In the first of an ongoing series of articles exclusive to Security Matters, Richard Jenkins explains how a ‘blended’ audit strategy involving both on-site and remote elements best serves the future interests of security buyers now facing up to significant additional COVID-related operational challenges
ENABLING EMPLOYEES’ return to the workplace during the COVID-19 pandemic continues to be a significant challenge for employers rightly concerned with safeguarding their members of staff and implementing a variety of additional measures to make premises COVID-secure.
Simultaneously, the global risk consultancy Sibylline has recently warned organisations to mitigate a variety of growing risks such as cyber attacks, terrorism and organised crime.
It’s abundantly clear that the impacts of COVID-19 demand an emphasis on appropriate security measures to effectively deter, detect and enable appropriate the response to any incident, protecting an organisation’s staff, assets, sites, business reputation and capacity to continue trading while not ignoring security risks.
Selecting security solution providers with suitable credentials is key. Independent third party certification supports this by dint of playing proxy for the discerning buyer. It serves to give confidence in the capability and integrity of providers, with the reassurance this entails of quality services supplied by companies which meet relevant standards and operational Codes of Practice.
In practice, benchmark certification is attained through a rigorous audit of the provider. You may be wondering, though, how the rigour of the certification process has been duly maintained since the COVID-19 pandemic lockdown process began back in late March.
Certification auditors have no longer been able to freely make audit visits in person. Instead, as an alternative, attention has turned to the use of remote audits transacted thanks to communication technologies. Importantly for the general public and those businesses reliant on this certification proxy, remote auditing must absolutely be robust in ensuring services meet the standards required. How does the remote scenario stack up against the tried and tested audit delivered in person?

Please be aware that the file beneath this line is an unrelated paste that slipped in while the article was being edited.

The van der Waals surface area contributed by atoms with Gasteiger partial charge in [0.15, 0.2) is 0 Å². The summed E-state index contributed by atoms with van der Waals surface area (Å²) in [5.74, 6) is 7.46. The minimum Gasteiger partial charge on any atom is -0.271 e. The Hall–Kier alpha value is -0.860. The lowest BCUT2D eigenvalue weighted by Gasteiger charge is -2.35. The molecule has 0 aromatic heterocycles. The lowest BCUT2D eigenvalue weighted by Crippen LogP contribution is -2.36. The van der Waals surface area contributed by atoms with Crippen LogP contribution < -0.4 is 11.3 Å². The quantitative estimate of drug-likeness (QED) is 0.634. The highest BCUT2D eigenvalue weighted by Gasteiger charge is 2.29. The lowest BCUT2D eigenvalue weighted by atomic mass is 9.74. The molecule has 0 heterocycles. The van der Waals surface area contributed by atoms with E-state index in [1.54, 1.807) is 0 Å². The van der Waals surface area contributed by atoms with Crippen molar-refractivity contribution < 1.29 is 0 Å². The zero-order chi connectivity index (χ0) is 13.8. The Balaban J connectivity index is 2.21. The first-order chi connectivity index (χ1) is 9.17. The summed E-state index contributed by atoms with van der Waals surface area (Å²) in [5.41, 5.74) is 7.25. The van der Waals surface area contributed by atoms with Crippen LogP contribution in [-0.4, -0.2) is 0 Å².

The COVID-19 lockdown has seen collaboration technologies being put to the test in far wider use across society and no less so in the auditing community.
Interest in remote auditing has exploded dramatically over the last six months.
As the headlines would have it, COVID-19 means that, in the world of auditing, the time for remote audit has come. Where audit programmes require a focus on review and a reliance on documentation, the now widely familiar technologies of Skype, Microsoft Teams and Zoom, etc go a long way towards making this possible. That said, there are solid reasons why remote auditing may be neither practically nor operationally desirable.
With much of the security industry’s work and services conducted on-site or in the field, on-site audits continue to be essential in gathering evidence of compliance underpinned by technical product (and service) standards. On-site audit remains the mainstay of any product (or service) certification.
Accordingly, the National Security Inspectorate (NSI) has adopted a blended audit strategy – a carefully considered combination of remote and on-site audit capability fit for the future in a post-pandemic world and one that’s ‘in sync’ with current Government mandated COVID-19 guidelines.
As part of this, remote audits are routinely conducted at the NSI’s discretion for assessing ‘Management System’ requirements where process and control has a greater emphasis on documentation, while on-site verification and evidence gathering of service delivery ensures the audit jigsaw is complete.
Importantly, COVID-19 has not slowed the development of standards work, which has continued at pace during lockdown. Throughout, the NSI has continued its involvement in various standards-focused Working Groups. This has included the development of the British Security Industry Association’s recently-launched cyber security Code of Practice for the installation of safety and security systems, as well as revisions of the intruder alarm confirmation standard and the CCTV detector-activated alarm standard.
The NSI is also involved in the development of a new Alarm Receiving Centre alarm handling standard and, in the fire sector, is currently taking expressions of interest for the new BAFE SP207 Scheme for Evacuation Alert Systems.
These initiatives are all in addition to the NSI’s forthcoming Issue 3 Update to its own NCP 109 Code of Practice for Access Control Systems. Buyers choosing companies that comply with this new Code of Practice can be assured that their access control system design will reflect specific user needs, usability and operating requirements.
The NSI’s blended audit strategy, complemented by the Inspectorate’s continued focus on standards, delivers rigour and reassurance for those organisations seeking qualified service providers.
With businesses everywhere facing the unprecedented challenge of coming to terms with the consequences of the COVID-19 pandemic, it’s vital they can continue to place their trust in certification when sourcing security providers. The NSI’s blended audit strategy absolutely ensures that they can.
Richard Jenkins is Chief Executive of the National Security Inspectorate (www.nsi.org.uk)